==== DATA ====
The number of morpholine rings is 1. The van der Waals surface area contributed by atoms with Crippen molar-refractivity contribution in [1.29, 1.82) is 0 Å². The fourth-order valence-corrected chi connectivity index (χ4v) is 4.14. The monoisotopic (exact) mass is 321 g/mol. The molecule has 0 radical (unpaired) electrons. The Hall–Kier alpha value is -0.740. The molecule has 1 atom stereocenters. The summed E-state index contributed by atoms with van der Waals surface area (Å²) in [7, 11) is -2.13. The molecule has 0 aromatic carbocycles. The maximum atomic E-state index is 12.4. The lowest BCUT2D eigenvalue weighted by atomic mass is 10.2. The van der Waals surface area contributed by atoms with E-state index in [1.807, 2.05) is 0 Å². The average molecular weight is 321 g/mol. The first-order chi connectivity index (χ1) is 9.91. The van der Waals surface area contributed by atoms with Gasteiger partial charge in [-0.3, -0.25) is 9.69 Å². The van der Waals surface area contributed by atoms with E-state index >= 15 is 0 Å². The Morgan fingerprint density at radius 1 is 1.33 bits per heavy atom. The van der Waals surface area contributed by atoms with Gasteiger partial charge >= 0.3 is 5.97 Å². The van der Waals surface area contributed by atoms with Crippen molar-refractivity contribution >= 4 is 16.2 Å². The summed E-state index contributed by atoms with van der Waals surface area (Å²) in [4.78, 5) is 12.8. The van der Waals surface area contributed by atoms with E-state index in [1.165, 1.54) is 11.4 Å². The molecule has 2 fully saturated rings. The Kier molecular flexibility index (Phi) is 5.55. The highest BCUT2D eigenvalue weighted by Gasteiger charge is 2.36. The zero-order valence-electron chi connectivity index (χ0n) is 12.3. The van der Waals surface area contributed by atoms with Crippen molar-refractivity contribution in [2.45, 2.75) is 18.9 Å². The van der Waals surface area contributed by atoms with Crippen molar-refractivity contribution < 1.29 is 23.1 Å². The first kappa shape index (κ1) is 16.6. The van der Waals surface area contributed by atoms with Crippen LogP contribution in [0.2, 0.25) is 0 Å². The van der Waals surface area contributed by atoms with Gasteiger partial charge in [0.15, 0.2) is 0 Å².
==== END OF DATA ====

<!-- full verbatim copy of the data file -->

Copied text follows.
The number of morpholine rings is 1. The van der Waals surface area contributed by atoms with Crippen molar-refractivity contribution in [1.29, 1.82) is 0 Å². The fourth-order valence-corrected chi connectivity index (χ4v) is 4.14. The monoisotopic (exact) mass is 321 g/mol. The molecule has 0 radical (unpaired) electrons. The Hall–Kier alpha value is -0.740. The molecule has 1 atom stereocenters. The summed E-state index contributed by atoms with van der Waals surface area (Å²) in [7, 11) is -2.13. The molecule has 0 aromatic carbocycles. The maximum atomic E-state index is 12.4. The lowest BCUT2D eigenvalue weighted by atomic mass is 10.2. The van der Waals surface area contributed by atoms with E-state index in [1.807, 2.05) is 0 Å². The average molecular weight is 321 g/mol. The first-order chi connectivity index (χ1) is 9.91. The van der Waals surface area contributed by atoms with Gasteiger partial charge in [-0.3, -0.25) is 9.69 Å². The van der Waals surface area contributed by atoms with E-state index >= 15 is 0 Å². The Morgan fingerprint density at radius 1 is 1.33 bits per heavy atom. The van der Waals surface area contributed by atoms with Gasteiger partial charge >= 0.3 is 5.97 Å². The van der Waals surface area contributed by atoms with Crippen molar-refractivity contribution >= 4 is 16.2 Å². The summed E-state index contributed by atoms with van der Waals surface area (Å²) in [4.78, 5) is 12.8. The van der Waals surface area contributed by atoms with E-state index in [1.165, 1.54) is 11.4 Å². The molecule has 2 fully saturated rings. The Kier molecular flexibility index (Phi) is 5.55. The highest BCUT2D eigenvalue weighted by Gasteiger charge is 2.36. The zero-order valence-electron chi connectivity index (χ0n) is 12.3. The van der Waals surface area contributed by atoms with Crippen molar-refractivity contribution in [2.45, 2.75) is 18.9 Å². The van der Waals surface area contributed by atoms with Crippen molar-refractivity contribution < 1.29 is 23.1 Å². The first kappa shape index (κ1) is 16.6. The van der Waals surface area contributed by atoms with Crippen LogP contribution in [0.2, 0.25) is 0 Å². The van der Waals surface area contributed by atoms with Gasteiger partial charge in [0.15, 0.2) is 0 Å².